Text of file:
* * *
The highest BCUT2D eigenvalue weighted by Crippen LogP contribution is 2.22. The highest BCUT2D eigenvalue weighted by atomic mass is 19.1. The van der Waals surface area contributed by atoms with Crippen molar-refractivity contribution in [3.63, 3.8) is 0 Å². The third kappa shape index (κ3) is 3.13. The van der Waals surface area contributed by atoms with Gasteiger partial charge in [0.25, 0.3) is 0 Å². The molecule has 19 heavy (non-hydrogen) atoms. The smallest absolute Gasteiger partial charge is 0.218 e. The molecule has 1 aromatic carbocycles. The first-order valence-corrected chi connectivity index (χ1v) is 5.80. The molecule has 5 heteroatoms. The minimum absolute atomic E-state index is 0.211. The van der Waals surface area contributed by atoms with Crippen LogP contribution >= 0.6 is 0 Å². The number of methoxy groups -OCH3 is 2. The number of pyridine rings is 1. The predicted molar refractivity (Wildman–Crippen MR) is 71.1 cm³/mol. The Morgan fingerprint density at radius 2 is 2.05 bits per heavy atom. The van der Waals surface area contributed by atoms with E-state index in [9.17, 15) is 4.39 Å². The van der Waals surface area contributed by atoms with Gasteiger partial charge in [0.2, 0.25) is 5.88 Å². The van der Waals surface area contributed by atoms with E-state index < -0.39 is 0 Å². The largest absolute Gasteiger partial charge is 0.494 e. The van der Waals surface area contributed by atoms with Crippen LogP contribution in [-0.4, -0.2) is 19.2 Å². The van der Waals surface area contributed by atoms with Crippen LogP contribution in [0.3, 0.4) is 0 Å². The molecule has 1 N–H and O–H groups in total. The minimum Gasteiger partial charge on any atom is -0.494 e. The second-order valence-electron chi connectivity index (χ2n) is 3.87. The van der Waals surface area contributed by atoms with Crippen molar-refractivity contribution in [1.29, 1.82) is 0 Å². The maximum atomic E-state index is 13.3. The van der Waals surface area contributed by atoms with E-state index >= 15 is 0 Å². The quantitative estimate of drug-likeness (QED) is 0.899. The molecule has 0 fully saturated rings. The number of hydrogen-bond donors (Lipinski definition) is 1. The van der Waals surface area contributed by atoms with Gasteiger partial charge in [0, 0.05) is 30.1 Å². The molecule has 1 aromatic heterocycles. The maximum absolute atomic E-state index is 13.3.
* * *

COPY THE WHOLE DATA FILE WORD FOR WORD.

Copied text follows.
The highest BCUT2D eigenvalue weighted by Crippen LogP contribution is 2.22. The highest BCUT2D eigenvalue weighted by atomic mass is 19.1. The van der Waals surface area contributed by atoms with Crippen molar-refractivity contribution in [3.63, 3.8) is 0 Å². The third kappa shape index (κ3) is 3.13. The van der Waals surface area contributed by atoms with Gasteiger partial charge in [0.25, 0.3) is 0 Å². The molecule has 19 heavy (non-hydrogen) atoms. The smallest absolute Gasteiger partial charge is 0.218 e. The molecule has 1 aromatic carbocycles. The first-order valence-corrected chi connectivity index (χ1v) is 5.80. The molecule has 5 heteroatoms. The minimum absolute atomic E-state index is 0.211. The van der Waals surface area contributed by atoms with Crippen LogP contribution >= 0.6 is 0 Å². The number of methoxy groups -OCH3 is 2. The number of pyridine rings is 1. The predicted molar refractivity (Wildman–Crippen MR) is 71.1 cm³/mol. The Morgan fingerprint density at radius 2 is 2.05 bits per heavy atom. The van der Waals surface area contributed by atoms with E-state index in [9.17, 15) is 4.39 Å². The van der Waals surface area contributed by atoms with Gasteiger partial charge in [0.2, 0.25) is 5.88 Å². The van der Waals surface area contributed by atoms with E-state index < -0.39 is 0 Å². The largest absolute Gasteiger partial charge is 0.494 e. The van der Waals surface area contributed by atoms with Crippen LogP contribution in [-0.4, -0.2) is 19.2 Å². The van der Waals surface area contributed by atoms with Crippen LogP contribution in [0.3, 0.4) is 0 Å². The molecule has 1 N–H and O–H groups in total. The minimum Gasteiger partial charge on any atom is -0.494 e. The second-order valence-electron chi connectivity index (χ2n) is 3.87. The van der Waals surface area contributed by atoms with Crippen molar-refractivity contribution in [1.29, 1.82) is 0 Å². The maximum atomic E-state index is 13.3. The van der Waals surface area contributed by atoms with E-state index >= 15 is 0 Å². The quantitative estimate of drug-likeness (QED) is 0.899. The molecule has 0 fully saturated rings. The number of hydrogen-bond donors (Lipinski definition) is 1. The van der Waals surface area contributed by atoms with Gasteiger partial charge in [0, 0.05) is 30.1 Å². The molecule has 1 aromatic heterocycles. The maximum absolute atomic E-state index is 13.3.